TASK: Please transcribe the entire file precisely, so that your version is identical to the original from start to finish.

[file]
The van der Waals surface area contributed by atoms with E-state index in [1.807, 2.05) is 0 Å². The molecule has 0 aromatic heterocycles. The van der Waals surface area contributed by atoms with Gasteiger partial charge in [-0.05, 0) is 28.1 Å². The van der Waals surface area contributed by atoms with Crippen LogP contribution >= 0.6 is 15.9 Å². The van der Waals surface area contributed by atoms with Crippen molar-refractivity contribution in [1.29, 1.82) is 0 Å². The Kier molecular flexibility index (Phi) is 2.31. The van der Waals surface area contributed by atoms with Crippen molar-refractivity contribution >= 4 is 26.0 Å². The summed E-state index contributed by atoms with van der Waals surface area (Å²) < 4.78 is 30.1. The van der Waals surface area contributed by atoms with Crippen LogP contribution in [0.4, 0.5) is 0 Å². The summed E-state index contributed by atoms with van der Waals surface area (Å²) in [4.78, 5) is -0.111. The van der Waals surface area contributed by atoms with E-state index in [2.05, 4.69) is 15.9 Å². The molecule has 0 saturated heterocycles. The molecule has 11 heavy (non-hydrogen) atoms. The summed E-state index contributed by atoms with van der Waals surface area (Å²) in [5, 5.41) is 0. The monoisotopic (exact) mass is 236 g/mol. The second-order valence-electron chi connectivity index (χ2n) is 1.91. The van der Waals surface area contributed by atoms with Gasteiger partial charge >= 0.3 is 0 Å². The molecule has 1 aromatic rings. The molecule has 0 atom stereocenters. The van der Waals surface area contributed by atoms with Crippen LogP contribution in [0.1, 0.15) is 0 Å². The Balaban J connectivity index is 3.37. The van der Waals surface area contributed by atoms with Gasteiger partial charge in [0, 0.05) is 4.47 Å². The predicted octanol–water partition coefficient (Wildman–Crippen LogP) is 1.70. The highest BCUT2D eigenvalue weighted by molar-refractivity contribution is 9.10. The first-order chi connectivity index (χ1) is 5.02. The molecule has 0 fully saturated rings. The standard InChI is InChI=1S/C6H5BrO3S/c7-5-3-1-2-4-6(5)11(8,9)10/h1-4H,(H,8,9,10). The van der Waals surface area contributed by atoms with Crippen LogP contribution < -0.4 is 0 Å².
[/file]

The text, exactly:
The van der Waals surface area contributed by atoms with E-state index in [1.807, 2.05) is 0 Å². The molecule has 0 aromatic heterocycles. The van der Waals surface area contributed by atoms with Gasteiger partial charge in [-0.05, 0) is 28.1 Å². The van der Waals surface area contributed by atoms with Crippen LogP contribution >= 0.6 is 15.9 Å². The van der Waals surface area contributed by atoms with Crippen molar-refractivity contribution in [1.29, 1.82) is 0 Å². The Kier molecular flexibility index (Phi) is 2.31. The van der Waals surface area contributed by atoms with Crippen molar-refractivity contribution >= 4 is 26.0 Å². The summed E-state index contributed by atoms with van der Waals surface area (Å²) < 4.78 is 30.1. The van der Waals surface area contributed by atoms with Crippen LogP contribution in [0.4, 0.5) is 0 Å². The summed E-state index contributed by atoms with van der Waals surface area (Å²) in [4.78, 5) is -0.111. The van der Waals surface area contributed by atoms with E-state index in [2.05, 4.69) is 15.9 Å². The molecule has 0 saturated heterocycles. The molecule has 11 heavy (non-hydrogen) atoms. The summed E-state index contributed by atoms with van der Waals surface area (Å²) in [5, 5.41) is 0. The monoisotopic (exact) mass is 236 g/mol. The second-order valence-electron chi connectivity index (χ2n) is 1.91. The van der Waals surface area contributed by atoms with Gasteiger partial charge >= 0.3 is 0 Å². The molecule has 1 aromatic rings. The molecule has 0 atom stereocenters. The van der Waals surface area contributed by atoms with Crippen LogP contribution in [0.1, 0.15) is 0 Å². The Balaban J connectivity index is 3.37. The van der Waals surface area contributed by atoms with Gasteiger partial charge in [0, 0.05) is 4.47 Å². The predicted octanol–water partition coefficient (Wildman–Crippen LogP) is 1.70. The highest BCUT2D eigenvalue weighted by molar-refractivity contribution is 9.10. The first-order chi connectivity index (χ1) is 5.02. The molecule has 0 fully saturated rings. The standard InChI is InChI=1S/C6H5BrO3S/c7-5-3-1-2-4-6(5)11(8,9)10/h1-4H,(H,8,9,10). The van der Waals surface area contributed by atoms with Crippen LogP contribution < -0.4 is 0 Å².